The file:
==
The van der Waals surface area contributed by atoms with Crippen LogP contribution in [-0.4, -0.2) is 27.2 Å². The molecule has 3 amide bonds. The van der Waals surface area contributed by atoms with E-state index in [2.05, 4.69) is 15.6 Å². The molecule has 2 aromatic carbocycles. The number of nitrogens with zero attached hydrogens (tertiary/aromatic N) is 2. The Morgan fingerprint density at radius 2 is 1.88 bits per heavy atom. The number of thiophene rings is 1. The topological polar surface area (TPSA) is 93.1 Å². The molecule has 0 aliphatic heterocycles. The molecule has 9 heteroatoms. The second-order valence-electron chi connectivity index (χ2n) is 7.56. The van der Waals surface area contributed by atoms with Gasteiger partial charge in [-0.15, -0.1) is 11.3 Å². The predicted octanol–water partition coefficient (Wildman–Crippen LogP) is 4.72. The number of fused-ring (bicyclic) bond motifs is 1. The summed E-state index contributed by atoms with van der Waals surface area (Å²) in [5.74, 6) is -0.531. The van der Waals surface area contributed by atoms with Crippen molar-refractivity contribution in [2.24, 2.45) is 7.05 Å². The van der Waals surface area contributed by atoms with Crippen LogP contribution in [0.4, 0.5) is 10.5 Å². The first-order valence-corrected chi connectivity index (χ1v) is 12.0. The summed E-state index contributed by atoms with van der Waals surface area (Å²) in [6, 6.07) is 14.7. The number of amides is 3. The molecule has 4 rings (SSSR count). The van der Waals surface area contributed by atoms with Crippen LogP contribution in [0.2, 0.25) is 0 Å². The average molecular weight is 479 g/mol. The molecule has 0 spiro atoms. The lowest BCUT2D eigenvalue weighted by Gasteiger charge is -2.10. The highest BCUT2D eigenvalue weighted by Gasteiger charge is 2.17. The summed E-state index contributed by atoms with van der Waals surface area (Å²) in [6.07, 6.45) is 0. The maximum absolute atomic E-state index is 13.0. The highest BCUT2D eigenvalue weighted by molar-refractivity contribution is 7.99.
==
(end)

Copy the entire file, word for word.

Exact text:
The van der Waals surface area contributed by atoms with Crippen LogP contribution in [-0.4, -0.2) is 27.2 Å². The molecule has 3 amide bonds. The van der Waals surface area contributed by atoms with E-state index in [2.05, 4.69) is 15.6 Å². The molecule has 2 aromatic carbocycles. The number of nitrogens with zero attached hydrogens (tertiary/aromatic N) is 2. The Morgan fingerprint density at radius 2 is 1.88 bits per heavy atom. The number of thiophene rings is 1. The topological polar surface area (TPSA) is 93.1 Å². The molecule has 0 aliphatic heterocycles. The molecule has 9 heteroatoms. The second-order valence-electron chi connectivity index (χ2n) is 7.56. The van der Waals surface area contributed by atoms with Gasteiger partial charge in [-0.15, -0.1) is 11.3 Å². The predicted octanol–water partition coefficient (Wildman–Crippen LogP) is 4.72. The number of fused-ring (bicyclic) bond motifs is 1. The summed E-state index contributed by atoms with van der Waals surface area (Å²) in [5.74, 6) is -0.531. The van der Waals surface area contributed by atoms with Crippen molar-refractivity contribution in [2.24, 2.45) is 7.05 Å². The van der Waals surface area contributed by atoms with Crippen LogP contribution in [0.4, 0.5) is 10.5 Å². The first-order valence-corrected chi connectivity index (χ1v) is 12.0. The summed E-state index contributed by atoms with van der Waals surface area (Å²) in [6, 6.07) is 14.7. The number of amides is 3. The molecule has 4 rings (SSSR count). The van der Waals surface area contributed by atoms with Crippen LogP contribution in [0.2, 0.25) is 0 Å². The average molecular weight is 479 g/mol. The molecule has 0 spiro atoms. The lowest BCUT2D eigenvalue weighted by Gasteiger charge is -2.10. The highest BCUT2D eigenvalue weighted by Gasteiger charge is 2.17. The summed E-state index contributed by atoms with van der Waals surface area (Å²) in [6.07, 6.45) is 0. The maximum absolute atomic E-state index is 13.0. The highest BCUT2D eigenvalue weighted by molar-refractivity contribution is 7.99.